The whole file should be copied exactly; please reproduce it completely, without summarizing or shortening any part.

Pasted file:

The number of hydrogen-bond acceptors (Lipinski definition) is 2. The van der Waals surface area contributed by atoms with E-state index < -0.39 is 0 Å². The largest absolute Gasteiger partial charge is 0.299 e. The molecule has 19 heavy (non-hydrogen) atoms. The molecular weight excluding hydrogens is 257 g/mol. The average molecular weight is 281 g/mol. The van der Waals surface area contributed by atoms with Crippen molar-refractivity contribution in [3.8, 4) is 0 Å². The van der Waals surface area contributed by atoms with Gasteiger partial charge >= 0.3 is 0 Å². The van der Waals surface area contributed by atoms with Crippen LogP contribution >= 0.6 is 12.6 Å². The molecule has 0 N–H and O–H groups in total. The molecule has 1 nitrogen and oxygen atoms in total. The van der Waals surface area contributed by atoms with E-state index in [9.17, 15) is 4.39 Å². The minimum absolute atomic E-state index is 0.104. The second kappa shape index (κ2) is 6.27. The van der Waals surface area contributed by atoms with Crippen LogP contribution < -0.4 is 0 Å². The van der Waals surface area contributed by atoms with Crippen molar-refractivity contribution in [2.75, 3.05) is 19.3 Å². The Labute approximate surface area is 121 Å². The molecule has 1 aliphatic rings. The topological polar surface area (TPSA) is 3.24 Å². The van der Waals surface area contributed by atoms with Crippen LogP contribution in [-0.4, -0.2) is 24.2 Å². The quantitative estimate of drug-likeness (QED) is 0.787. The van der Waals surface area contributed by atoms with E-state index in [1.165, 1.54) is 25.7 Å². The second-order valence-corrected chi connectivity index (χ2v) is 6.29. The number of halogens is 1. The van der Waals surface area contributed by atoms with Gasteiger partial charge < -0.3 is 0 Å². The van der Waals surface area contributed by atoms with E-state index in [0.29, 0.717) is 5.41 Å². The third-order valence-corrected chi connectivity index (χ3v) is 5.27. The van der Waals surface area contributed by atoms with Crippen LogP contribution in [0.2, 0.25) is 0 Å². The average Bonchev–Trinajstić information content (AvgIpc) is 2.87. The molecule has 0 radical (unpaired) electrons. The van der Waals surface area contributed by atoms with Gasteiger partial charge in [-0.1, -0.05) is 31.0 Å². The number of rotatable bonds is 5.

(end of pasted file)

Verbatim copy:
The number of hydrogen-bond acceptors (Lipinski definition) is 2. The van der Waals surface area contributed by atoms with E-state index < -0.39 is 0 Å². The largest absolute Gasteiger partial charge is 0.299 e. The molecule has 19 heavy (non-hydrogen) atoms. The molecular weight excluding hydrogens is 257 g/mol. The average molecular weight is 281 g/mol. The van der Waals surface area contributed by atoms with Crippen molar-refractivity contribution in [3.8, 4) is 0 Å². The van der Waals surface area contributed by atoms with Gasteiger partial charge >= 0.3 is 0 Å². The van der Waals surface area contributed by atoms with Crippen LogP contribution >= 0.6 is 12.6 Å². The molecule has 0 N–H and O–H groups in total. The molecule has 1 nitrogen and oxygen atoms in total. The van der Waals surface area contributed by atoms with E-state index in [9.17, 15) is 4.39 Å². The minimum absolute atomic E-state index is 0.104. The second kappa shape index (κ2) is 6.27. The van der Waals surface area contributed by atoms with Crippen LogP contribution < -0.4 is 0 Å². The van der Waals surface area contributed by atoms with Crippen molar-refractivity contribution in [2.75, 3.05) is 19.3 Å². The Labute approximate surface area is 121 Å². The molecule has 1 aliphatic rings. The topological polar surface area (TPSA) is 3.24 Å². The van der Waals surface area contributed by atoms with Crippen LogP contribution in [-0.4, -0.2) is 24.2 Å². The quantitative estimate of drug-likeness (QED) is 0.787. The van der Waals surface area contributed by atoms with E-state index in [1.165, 1.54) is 25.7 Å². The second-order valence-corrected chi connectivity index (χ2v) is 6.29. The number of halogens is 1. The van der Waals surface area contributed by atoms with Gasteiger partial charge < -0.3 is 0 Å². The van der Waals surface area contributed by atoms with E-state index in [0.29, 0.717) is 5.41 Å². The third-order valence-corrected chi connectivity index (χ3v) is 5.27. The van der Waals surface area contributed by atoms with Crippen LogP contribution in [0.2, 0.25) is 0 Å². The average Bonchev–Trinajstić information content (AvgIpc) is 2.87. The molecule has 0 radical (unpaired) electrons. The van der Waals surface area contributed by atoms with Gasteiger partial charge in [-0.1, -0.05) is 31.0 Å². The number of rotatable bonds is 5.